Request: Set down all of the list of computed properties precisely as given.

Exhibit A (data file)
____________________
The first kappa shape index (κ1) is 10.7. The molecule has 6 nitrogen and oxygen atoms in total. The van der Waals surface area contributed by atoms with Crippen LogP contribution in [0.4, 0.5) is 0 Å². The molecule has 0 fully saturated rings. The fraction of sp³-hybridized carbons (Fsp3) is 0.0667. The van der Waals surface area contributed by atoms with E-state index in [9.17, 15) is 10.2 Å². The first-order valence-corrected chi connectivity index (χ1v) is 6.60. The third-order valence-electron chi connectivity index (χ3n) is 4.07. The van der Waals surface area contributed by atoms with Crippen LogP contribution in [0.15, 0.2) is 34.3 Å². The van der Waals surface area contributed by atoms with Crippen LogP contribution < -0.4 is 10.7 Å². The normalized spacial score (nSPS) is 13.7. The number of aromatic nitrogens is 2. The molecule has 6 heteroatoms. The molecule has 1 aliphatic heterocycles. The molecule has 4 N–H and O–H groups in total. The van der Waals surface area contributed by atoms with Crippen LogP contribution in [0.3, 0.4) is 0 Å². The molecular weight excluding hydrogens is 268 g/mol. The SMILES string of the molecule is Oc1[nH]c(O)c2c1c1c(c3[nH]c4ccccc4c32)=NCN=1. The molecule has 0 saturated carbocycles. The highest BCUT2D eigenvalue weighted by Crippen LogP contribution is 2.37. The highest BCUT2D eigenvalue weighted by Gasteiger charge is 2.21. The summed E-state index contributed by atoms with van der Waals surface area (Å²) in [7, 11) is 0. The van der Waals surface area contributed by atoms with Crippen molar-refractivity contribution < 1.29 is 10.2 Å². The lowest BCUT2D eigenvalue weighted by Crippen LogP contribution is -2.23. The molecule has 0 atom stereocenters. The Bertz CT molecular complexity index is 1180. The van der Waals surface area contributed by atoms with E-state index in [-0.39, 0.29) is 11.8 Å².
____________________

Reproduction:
The first kappa shape index (κ1) is 10.7. The molecule has 6 nitrogen and oxygen atoms in total. The van der Waals surface area contributed by atoms with Crippen LogP contribution in [0.4, 0.5) is 0 Å². The molecule has 0 fully saturated rings. The fraction of sp³-hybridized carbons (Fsp3) is 0.0667. The van der Waals surface area contributed by atoms with E-state index in [9.17, 15) is 10.2 Å². The first-order valence-corrected chi connectivity index (χ1v) is 6.60. The third-order valence-electron chi connectivity index (χ3n) is 4.07. The van der Waals surface area contributed by atoms with Crippen LogP contribution in [0.15, 0.2) is 34.3 Å². The van der Waals surface area contributed by atoms with Crippen LogP contribution < -0.4 is 10.7 Å². The normalized spacial score (nSPS) is 13.7. The number of aromatic nitrogens is 2. The molecule has 6 heteroatoms. The molecule has 1 aliphatic heterocycles. The molecule has 4 N–H and O–H groups in total. The van der Waals surface area contributed by atoms with Crippen LogP contribution in [0.3, 0.4) is 0 Å². The molecular weight excluding hydrogens is 268 g/mol. The SMILES string of the molecule is Oc1[nH]c(O)c2c1c1c(c3[nH]c4ccccc4c32)=NCN=1. The molecule has 0 saturated carbocycles. The highest BCUT2D eigenvalue weighted by Crippen LogP contribution is 2.37. The highest BCUT2D eigenvalue weighted by Gasteiger charge is 2.21. The summed E-state index contributed by atoms with van der Waals surface area (Å²) in [7, 11) is 0. The van der Waals surface area contributed by atoms with Crippen molar-refractivity contribution < 1.29 is 10.2 Å². The lowest BCUT2D eigenvalue weighted by Crippen LogP contribution is -2.23. The molecule has 0 atom stereocenters. The Bertz CT molecular complexity index is 1180. The van der Waals surface area contributed by atoms with E-state index in [-0.39, 0.29) is 11.8 Å².